Archive for September, 2009

DPRK-China trade (Q1,Q2 2009)

Wednesday, September 23rd, 2009

According to Yonhap:

Trade volume during the January-June period totaled US$1.1 billion, down 3.7 percent from a year earlier and the first decline since 1999, the Korea Trade-Investment Promotion Agency (KOTRA) said in an emailed release that cited official Chinese data. The drop was in striking contrast with a 41 percent increase during the same period last year and a 16 percent gain in 2007.

North Korea was put under U.N. sanctions for its nuclear test in May, barring its weapons trade and strictly limiting cash flows into the country. The sanctions, however, do not appear to have affected North Korea’s trade with China, an official at South Korea’s Unification Ministry said.

Prices of crude oil, which account for a quarter of North Korean imports from China, subsided this year after steep hikes in 2007 and 2008, said Jeon Dong-myeong, a ministry official overseeing North Korean trade.

“It’s not a steep decline. The 3.7 percent decline in trade volume can arise from price differences,” Jeon said.

North Korean imports from China amounted to $750 million, down 8.4 percent, while exports increased by 8.2 percent to $352 million, according to KOTRA.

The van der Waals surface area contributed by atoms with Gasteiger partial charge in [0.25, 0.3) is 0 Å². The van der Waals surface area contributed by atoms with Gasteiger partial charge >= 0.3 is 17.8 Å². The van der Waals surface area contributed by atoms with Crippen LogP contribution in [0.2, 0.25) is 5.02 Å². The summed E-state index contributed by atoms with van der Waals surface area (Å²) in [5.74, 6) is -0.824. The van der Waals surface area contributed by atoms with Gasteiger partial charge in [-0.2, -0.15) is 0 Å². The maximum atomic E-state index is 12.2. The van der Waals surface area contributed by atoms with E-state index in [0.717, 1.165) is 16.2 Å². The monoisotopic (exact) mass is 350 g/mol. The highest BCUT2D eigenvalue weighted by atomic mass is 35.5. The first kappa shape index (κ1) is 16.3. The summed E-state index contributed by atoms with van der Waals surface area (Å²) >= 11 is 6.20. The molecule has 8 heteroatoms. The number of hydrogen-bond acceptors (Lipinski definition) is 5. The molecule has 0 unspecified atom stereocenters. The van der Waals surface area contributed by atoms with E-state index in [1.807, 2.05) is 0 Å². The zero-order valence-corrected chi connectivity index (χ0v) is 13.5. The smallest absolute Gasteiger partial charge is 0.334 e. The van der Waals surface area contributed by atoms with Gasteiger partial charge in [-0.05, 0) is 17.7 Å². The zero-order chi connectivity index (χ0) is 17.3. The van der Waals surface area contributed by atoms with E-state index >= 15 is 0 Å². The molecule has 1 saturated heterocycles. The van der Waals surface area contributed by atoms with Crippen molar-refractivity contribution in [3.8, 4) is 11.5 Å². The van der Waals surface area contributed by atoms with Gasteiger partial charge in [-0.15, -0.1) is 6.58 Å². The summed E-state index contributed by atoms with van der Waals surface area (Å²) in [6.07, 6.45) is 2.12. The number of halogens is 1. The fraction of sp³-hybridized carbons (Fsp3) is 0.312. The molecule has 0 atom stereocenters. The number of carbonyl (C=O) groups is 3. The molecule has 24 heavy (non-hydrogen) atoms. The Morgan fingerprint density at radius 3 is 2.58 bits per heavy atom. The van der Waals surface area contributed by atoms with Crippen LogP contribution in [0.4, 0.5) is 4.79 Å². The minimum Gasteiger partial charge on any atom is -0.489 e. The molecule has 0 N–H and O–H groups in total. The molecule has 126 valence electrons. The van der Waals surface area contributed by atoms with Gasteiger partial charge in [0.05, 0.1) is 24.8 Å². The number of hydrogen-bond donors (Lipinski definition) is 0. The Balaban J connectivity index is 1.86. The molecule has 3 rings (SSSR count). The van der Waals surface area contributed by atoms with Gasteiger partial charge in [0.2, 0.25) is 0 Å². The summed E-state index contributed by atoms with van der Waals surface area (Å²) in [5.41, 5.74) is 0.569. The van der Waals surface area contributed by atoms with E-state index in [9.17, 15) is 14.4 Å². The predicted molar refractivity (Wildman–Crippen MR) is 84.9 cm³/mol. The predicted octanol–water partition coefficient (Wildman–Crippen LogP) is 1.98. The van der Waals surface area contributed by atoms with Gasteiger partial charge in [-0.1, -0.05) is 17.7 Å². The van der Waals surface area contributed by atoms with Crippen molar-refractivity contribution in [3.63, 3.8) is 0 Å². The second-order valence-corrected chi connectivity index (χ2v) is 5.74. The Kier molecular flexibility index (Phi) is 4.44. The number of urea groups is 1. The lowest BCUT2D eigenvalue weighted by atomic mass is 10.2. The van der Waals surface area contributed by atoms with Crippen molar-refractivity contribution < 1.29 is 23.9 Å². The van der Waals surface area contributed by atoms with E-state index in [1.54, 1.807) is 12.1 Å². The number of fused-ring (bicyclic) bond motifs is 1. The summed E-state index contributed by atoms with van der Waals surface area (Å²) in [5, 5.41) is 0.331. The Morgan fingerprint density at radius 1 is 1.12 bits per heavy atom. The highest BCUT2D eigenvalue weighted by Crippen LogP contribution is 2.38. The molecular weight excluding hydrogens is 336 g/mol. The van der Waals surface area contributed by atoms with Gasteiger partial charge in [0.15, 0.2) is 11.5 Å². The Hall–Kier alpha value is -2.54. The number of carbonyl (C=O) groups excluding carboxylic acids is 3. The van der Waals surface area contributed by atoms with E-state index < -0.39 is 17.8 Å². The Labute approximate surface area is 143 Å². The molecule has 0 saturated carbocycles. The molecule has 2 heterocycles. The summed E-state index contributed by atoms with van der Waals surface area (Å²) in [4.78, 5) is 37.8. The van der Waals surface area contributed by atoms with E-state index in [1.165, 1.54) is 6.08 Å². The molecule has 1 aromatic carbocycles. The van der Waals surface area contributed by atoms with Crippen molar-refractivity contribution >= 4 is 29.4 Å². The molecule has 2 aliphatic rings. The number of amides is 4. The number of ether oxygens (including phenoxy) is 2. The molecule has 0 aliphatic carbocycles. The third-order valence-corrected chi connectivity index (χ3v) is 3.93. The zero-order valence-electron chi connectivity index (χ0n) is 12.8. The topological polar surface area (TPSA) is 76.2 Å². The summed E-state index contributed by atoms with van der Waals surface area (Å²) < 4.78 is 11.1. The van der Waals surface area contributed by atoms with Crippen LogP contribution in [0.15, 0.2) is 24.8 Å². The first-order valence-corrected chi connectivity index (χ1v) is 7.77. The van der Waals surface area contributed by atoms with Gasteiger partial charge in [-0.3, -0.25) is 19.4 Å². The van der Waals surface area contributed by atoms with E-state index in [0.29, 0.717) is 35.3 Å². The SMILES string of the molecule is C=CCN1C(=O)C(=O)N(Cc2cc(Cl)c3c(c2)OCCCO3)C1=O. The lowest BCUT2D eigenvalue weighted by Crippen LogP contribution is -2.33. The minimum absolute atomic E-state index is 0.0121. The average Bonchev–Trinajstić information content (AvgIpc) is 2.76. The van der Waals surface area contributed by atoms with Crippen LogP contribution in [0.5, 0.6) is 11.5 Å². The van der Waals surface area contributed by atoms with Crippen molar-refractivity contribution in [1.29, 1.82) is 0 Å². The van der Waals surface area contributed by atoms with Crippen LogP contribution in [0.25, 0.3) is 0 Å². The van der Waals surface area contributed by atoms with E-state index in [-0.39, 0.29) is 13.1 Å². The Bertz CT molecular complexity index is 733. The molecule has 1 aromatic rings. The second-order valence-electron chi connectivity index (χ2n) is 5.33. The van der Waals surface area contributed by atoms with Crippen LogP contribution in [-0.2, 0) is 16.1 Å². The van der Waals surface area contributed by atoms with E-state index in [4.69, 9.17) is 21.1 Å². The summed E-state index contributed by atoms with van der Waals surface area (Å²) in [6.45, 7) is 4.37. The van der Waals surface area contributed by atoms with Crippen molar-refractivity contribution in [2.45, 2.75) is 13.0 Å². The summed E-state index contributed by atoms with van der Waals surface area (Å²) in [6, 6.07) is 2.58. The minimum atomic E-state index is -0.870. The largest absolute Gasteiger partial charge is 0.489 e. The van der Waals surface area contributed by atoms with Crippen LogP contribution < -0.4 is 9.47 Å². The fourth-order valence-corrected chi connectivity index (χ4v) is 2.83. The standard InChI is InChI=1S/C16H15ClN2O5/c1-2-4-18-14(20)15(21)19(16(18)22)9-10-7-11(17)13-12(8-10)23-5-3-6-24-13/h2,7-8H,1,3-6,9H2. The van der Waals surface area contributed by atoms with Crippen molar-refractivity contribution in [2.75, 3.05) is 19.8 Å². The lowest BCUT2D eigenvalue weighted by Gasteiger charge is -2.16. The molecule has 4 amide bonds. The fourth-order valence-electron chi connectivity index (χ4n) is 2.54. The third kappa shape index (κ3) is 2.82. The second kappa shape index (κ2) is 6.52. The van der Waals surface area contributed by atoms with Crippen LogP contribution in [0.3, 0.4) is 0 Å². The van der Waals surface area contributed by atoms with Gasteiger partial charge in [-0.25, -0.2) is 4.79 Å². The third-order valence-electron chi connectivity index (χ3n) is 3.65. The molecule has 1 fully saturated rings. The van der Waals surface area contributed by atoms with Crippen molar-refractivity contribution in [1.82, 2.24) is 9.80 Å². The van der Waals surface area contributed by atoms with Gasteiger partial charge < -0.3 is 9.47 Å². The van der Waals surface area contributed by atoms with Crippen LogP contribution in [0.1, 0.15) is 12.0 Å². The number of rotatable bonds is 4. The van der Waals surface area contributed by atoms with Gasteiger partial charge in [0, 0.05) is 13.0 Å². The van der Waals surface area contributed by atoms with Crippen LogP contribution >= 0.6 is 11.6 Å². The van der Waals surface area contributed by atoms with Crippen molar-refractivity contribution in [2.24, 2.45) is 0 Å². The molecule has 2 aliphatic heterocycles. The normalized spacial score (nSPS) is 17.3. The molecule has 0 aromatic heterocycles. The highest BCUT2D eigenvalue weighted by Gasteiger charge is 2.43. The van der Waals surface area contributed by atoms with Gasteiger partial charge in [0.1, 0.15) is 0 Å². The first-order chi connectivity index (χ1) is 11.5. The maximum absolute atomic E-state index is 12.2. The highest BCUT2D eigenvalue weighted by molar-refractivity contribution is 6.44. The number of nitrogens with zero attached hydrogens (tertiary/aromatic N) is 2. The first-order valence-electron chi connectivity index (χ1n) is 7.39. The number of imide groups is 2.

By item, North Korea’s crude oil imports showed the steepest decline of 54 percent, or $111 million.

Food imports slightly increased to $23 million, and fertilizer imports considerably grew to $11.9 million, close to the amount the North brought in during all of 2008, $12.7 million.

Despite the international sanctions on the country, North Korea’s trade with Germany gained by 46.53 million euros during the first half of this year, according to KOTRA. Citing Germany’s figures, it said trade volume was up 160 percent from the same period last year, and up 30 percent from the total trade volume the two countries registered for last year.

Read the full story here:
N. Korean trade with China falls slightly in first half of 2009

Further information and requests: